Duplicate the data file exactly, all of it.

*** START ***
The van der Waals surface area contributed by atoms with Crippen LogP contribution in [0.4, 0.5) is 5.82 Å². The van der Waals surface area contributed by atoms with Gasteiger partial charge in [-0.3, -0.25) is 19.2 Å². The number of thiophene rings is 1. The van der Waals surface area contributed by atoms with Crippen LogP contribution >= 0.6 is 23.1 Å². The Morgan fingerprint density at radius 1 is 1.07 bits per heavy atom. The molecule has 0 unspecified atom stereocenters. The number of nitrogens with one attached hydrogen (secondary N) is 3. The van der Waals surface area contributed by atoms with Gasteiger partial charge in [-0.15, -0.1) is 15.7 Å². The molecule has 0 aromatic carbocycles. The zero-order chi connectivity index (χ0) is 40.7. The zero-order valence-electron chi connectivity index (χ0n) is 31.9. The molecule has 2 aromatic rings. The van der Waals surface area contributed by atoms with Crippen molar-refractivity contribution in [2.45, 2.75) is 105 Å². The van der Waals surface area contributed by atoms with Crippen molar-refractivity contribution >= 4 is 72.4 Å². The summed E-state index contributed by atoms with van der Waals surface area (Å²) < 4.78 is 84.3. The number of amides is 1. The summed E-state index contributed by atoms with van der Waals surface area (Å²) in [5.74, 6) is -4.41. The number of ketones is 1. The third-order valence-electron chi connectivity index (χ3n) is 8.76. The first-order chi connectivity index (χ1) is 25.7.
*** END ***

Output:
The van der Waals surface area contributed by atoms with Crippen LogP contribution in [0.4, 0.5) is 5.82 Å². The van der Waals surface area contributed by atoms with Gasteiger partial charge in [-0.3, -0.25) is 19.2 Å². The number of thiophene rings is 1. The van der Waals surface area contributed by atoms with Crippen LogP contribution >= 0.6 is 23.1 Å². The Morgan fingerprint density at radius 1 is 1.07 bits per heavy atom. The molecule has 0 unspecified atom stereocenters. The number of nitrogens with one attached hydrogen (secondary N) is 3. The van der Waals surface area contributed by atoms with Gasteiger partial charge in [-0.15, -0.1) is 15.7 Å². The molecule has 0 aromatic carbocycles. The zero-order chi connectivity index (χ0) is 40.7. The zero-order valence-electron chi connectivity index (χ0n) is 31.9. The molecule has 2 aromatic rings. The van der Waals surface area contributed by atoms with Crippen molar-refractivity contribution in [2.45, 2.75) is 105 Å². The van der Waals surface area contributed by atoms with Crippen molar-refractivity contribution >= 4 is 72.4 Å². The summed E-state index contributed by atoms with van der Waals surface area (Å²) < 4.78 is 84.3. The number of amides is 1. The summed E-state index contributed by atoms with van der Waals surface area (Å²) in [5.74, 6) is -4.41. The number of ketones is 1. The third-order valence-electron chi connectivity index (χ3n) is 8.76. The first-order chi connectivity index (χ1) is 25.7.